For great ideas of a better way to stay, visit www.betterwaytostay.com.

A Better Way to Stay

The Professional Association of Innkeepers International has begun a campaign series titled “Better Way to Stay.”  It aims to promote the Bed and Breakfast experience to people who may never have considered alternatives to staying in hotel chains.

In an attempt to help PAII spread the word about the Bed and Breakfast industry, Etta’s Place is sharing this information with you to show you there truly is a “Better Way to Stay.”

BetterWayToStay.com | B&Bs Timeline

With all this talk about Facebook’s new Timeline format, we thought it might be fun to take a trip down memory lane and look at the history of B&Bs in North America.  While the boom in today’s inns and B&B experience came in the 1990′s, the B&B tradition dates back centuries to a simpler time in travel.

For a concise look at the B&B industry’s history, we turn to B&B guru, Sandy Soule, author of the first B&B guidebook series and keeper of the title for visiting more inns and B&B than anyone else in the country. Sandy describes the history of the B&B industry below.

History of B&Bs

The tradition of extending hospitality to traveling strangers goes back to the earliest recorded history for almost all religions and cultures worldwide. Other than soldiers and religious pilgrims, travel for business or pleasure primarily started in the 1700s. Scores of “coaching” or “stagecoach” inns, common in England and the eastern United States, typically provided stabling for horses and lodging for travelers; accommodations were extremely modest (at best). The advent of the railroads provided a huge boost in travel comfort, and hundreds of hotels were constructed close to train stations to accommodate growing numbers of travelers.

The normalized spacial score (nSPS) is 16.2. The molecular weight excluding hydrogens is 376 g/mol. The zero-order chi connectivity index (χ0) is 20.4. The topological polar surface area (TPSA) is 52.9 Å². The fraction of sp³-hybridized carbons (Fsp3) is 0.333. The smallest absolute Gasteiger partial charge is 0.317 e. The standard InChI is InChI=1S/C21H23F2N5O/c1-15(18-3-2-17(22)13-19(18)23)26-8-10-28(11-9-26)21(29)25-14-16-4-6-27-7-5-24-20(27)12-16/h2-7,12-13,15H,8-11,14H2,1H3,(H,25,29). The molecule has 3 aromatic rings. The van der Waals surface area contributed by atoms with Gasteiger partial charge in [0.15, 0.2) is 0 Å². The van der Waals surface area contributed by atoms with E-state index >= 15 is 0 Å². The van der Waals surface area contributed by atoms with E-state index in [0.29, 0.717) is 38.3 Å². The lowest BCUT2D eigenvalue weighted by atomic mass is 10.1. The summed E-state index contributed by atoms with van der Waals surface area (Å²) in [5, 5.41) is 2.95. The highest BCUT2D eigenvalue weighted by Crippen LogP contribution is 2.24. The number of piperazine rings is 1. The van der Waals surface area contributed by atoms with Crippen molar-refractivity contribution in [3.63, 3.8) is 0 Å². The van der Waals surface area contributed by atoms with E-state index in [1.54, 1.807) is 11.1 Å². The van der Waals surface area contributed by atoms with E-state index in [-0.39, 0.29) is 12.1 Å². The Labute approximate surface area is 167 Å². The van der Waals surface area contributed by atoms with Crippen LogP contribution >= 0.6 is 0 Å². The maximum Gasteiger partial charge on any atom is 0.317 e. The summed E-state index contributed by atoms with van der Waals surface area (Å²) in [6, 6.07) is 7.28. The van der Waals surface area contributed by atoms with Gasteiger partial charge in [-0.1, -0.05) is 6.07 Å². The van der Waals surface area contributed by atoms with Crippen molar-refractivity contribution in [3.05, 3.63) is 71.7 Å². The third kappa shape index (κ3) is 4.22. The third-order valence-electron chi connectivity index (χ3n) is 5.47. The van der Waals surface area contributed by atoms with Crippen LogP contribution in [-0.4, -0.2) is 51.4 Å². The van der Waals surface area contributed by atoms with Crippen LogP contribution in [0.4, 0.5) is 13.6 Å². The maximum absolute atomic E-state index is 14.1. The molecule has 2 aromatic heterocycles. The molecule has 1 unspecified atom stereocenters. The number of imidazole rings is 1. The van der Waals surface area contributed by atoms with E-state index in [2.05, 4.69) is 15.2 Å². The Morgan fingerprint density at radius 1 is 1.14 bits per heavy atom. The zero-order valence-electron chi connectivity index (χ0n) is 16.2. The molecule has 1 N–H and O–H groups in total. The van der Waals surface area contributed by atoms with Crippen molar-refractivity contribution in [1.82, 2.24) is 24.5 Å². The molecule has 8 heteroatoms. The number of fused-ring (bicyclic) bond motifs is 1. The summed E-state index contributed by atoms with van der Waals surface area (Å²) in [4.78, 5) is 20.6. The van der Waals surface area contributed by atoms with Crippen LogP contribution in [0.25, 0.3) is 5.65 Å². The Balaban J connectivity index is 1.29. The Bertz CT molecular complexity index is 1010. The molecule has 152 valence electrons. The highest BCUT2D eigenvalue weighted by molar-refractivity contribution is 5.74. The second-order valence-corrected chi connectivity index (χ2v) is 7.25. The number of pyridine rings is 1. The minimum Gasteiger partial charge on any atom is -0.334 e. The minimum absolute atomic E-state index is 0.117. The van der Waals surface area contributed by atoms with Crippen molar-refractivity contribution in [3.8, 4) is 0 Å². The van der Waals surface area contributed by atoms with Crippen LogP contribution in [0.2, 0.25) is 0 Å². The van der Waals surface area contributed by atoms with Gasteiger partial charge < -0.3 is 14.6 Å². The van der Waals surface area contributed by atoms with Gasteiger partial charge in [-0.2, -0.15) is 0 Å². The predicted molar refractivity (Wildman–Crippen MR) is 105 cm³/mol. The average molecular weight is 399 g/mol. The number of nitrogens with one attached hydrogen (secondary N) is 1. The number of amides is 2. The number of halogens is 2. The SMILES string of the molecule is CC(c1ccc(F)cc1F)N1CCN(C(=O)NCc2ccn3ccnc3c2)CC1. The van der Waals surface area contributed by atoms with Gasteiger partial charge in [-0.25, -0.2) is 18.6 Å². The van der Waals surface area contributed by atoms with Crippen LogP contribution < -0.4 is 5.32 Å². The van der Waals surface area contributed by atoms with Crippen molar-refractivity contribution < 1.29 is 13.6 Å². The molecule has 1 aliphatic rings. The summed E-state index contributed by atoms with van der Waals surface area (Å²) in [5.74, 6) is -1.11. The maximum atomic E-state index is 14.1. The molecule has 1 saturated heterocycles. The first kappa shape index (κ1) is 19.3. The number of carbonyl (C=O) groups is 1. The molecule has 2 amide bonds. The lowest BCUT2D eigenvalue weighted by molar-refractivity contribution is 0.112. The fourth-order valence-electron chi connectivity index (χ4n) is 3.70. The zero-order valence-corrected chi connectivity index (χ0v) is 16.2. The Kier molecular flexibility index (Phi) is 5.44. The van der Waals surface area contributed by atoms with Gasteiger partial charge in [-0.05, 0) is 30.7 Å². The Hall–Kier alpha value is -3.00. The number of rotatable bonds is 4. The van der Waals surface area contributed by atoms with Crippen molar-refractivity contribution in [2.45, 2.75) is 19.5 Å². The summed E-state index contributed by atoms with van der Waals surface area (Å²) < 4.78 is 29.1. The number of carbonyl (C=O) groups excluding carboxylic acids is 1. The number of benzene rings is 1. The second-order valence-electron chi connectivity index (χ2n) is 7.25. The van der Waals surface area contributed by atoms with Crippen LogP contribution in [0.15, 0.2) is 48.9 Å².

As the United States and Canada  industrialized, more people had time and the discretionary income for travel; summer escapes from the sweltering cities to cooler mountain or seaside villages became popular. Wealthy families summered in private villas or luxury resorts, while the working classes headed for boarding houses.

During the Great Depression in the United States, taking in boarders to help meet expenses proliferated. Homes located on state routes (this was long before Interstate Highways) often posted signs reading Tourist Home or Guests, where travelers could typically find a room for the night for about $2, usually including breakfast.

Travel to Europe boomed after World War II; a strong U.S. dollar allowed millions of Americans to discover England’s and Ireland’s B&Bs , and equivalent accommodations on the Continent. Throughout the 1980s, the seeds for the B&B boom were planted. Interestingly, although B&Bs in the U.S. and Canada began as informal, inexpensive places to stay with shared baths and minimal amenities, they are now largely luxury accommodations with high levels of comfort, service, and luxury.

The B&B boom in the United States was influenced by several factors:

  • Enjoyment of the B&B experience by millions of Americans who traveled in Europe.
  • The U.S. Bicentennial in 1976 sparked a renewed interest in preserving America’s architectural heritage, and accompanying federal and state legislation provided tax credits for the preservation of historic properties. Many such buildings were on fairly busy roads, making them undesirable for private residences but ideal for conversion into bed and breakfasts; similarly, the large size of thousands of Victorian-era homes made them inappropriate for single families, but perfect for B&Bs.